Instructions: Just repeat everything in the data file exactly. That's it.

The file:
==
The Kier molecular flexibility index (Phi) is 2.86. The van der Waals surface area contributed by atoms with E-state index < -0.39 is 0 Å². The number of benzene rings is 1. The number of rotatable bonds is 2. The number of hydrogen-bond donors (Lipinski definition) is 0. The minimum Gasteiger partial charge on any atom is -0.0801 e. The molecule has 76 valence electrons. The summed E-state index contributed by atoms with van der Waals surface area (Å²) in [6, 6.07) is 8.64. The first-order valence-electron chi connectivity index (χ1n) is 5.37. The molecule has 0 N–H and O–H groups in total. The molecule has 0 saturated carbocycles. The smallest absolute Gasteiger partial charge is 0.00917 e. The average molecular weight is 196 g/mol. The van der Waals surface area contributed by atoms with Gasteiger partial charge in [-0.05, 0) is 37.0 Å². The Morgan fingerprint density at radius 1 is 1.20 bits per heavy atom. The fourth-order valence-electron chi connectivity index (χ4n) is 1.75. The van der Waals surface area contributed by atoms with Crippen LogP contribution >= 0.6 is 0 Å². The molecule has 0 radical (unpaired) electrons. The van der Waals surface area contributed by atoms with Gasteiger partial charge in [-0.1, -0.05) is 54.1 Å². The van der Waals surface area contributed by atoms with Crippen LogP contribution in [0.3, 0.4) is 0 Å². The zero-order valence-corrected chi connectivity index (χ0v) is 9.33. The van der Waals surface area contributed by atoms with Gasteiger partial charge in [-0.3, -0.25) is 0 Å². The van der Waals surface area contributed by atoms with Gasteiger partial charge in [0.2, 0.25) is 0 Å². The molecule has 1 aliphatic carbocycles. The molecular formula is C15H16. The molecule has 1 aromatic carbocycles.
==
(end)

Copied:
The Kier molecular flexibility index (Phi) is 2.86. The van der Waals surface area contributed by atoms with E-state index < -0.39 is 0 Å². The number of benzene rings is 1. The number of rotatable bonds is 2. The number of hydrogen-bond donors (Lipinski definition) is 0. The minimum Gasteiger partial charge on any atom is -0.0801 e. The molecule has 76 valence electrons. The summed E-state index contributed by atoms with van der Waals surface area (Å²) in [6, 6.07) is 8.64. The first-order valence-electron chi connectivity index (χ1n) is 5.37. The molecule has 0 N–H and O–H groups in total. The molecule has 0 saturated carbocycles. The smallest absolute Gasteiger partial charge is 0.00917 e. The average molecular weight is 196 g/mol. The van der Waals surface area contributed by atoms with Gasteiger partial charge in [-0.05, 0) is 37.0 Å². The Morgan fingerprint density at radius 1 is 1.20 bits per heavy atom. The fourth-order valence-electron chi connectivity index (χ4n) is 1.75. The van der Waals surface area contributed by atoms with Crippen LogP contribution >= 0.6 is 0 Å². The molecule has 0 radical (unpaired) electrons. The van der Waals surface area contributed by atoms with Gasteiger partial charge in [-0.1, -0.05) is 54.1 Å². The van der Waals surface area contributed by atoms with Crippen LogP contribution in [0.3, 0.4) is 0 Å². The zero-order valence-corrected chi connectivity index (χ0v) is 9.33. The van der Waals surface area contributed by atoms with Gasteiger partial charge in [-0.3, -0.25) is 0 Å². The van der Waals surface area contributed by atoms with Gasteiger partial charge in [0.2, 0.25) is 0 Å². The molecule has 1 aliphatic carbocycles. The molecular formula is C15H16. The molecule has 1 aromatic carbocycles.